- Challenge 5: Flatbush Avenue between the Fulton Mall and Barclays Center lacks identity.
- Challenge 6: Not enough attention has been paid to lighting the Tech Triangle at night, which could help turn the area into a series of safe and dynamic 24/7 destinations.
A number of initiatives have been proposed to address these challenges, a few of which are highlighted in more detail below:
MetroTech/Flatbush Ave Interplay
The Flatbush and Myrtle Avenues intersection is a key juncture that could create a strong link between universities, businesses, and residential buildings on either side of Flatbush Avenue. Reworking the Myrtle Street turnaround east of Flatbush into a through street with a single drop-off lane would open a large plaza along the North edge of the Chase building. This would create an opportunity for a unique restaurant or collaborative tech space above. In addition, the Chase building and 15 MetroTech building could have transparent retail spaces extending from them to create new retail frontage linking from City Point to Tillary Street.
MetroTech Commons/Bridge Street Market
The MetroTech Commons is a year-round active destination. By emphasizing more opportunities for events and by creating more food options, the Commons can create a dynamic 24/7 space in the center of Downtown Brooklyn. Through the inclusion of food trucks on Tech Place, the integration of public art, and the initiation of more nighttime events like outdoor films, MetroTech Commons can become a focal point for the tech scene. This initiative would support greater street life by enhancing the north-south connector streets from MetroTech to Willoughby and Fulton Streets. For instance, at the centrally located Bridge Street, a series of food vendors would create a market-like atmosphere that would add vitality to a key street leading into MetroTech.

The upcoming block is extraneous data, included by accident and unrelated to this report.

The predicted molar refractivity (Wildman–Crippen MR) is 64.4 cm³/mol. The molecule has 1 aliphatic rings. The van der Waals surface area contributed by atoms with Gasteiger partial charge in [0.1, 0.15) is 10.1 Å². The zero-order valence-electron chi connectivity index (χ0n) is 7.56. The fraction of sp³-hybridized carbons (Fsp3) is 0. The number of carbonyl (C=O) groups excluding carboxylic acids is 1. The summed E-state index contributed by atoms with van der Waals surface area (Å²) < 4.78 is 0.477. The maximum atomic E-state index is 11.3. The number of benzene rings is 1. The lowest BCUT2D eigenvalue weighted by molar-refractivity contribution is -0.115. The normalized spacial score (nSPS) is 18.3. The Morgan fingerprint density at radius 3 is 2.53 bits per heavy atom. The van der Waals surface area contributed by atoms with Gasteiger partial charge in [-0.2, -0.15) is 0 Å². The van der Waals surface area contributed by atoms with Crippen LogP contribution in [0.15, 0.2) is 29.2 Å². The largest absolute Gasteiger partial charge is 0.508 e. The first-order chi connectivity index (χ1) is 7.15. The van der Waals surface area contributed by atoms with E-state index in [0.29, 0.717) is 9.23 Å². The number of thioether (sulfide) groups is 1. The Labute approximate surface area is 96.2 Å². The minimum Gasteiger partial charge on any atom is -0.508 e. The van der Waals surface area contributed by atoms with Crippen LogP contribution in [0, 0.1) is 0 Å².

The Brooklyn Strand
An impressive but underutilized and under-programmed belt of parks and plazas begins at the Brooklyn Bridge and extends through the center of Downtown Brooklyn to Brooklyn Borough Hall. This 21-acre series of public spaces, which includes Cadman Plaza, Walt Whitman Park, the Korean Veterans Plaza, Columbus Park, and various vacant municipal lots and lawns are punctuated by substantial open areas, a community of mature and healthy trees and impressive civic architecture. Together, these parks serve thousands of people daily, from local students playing soccer on the turf lawns of Cadman Plaza to Downtown office workers and people serving jury duty visiting the Greenmarket of Columbus Park. However, heavy usage is concentrated in two limited areas of the 21-acre stretch and the series of spaces lack cohesiveness or an overall sense of place.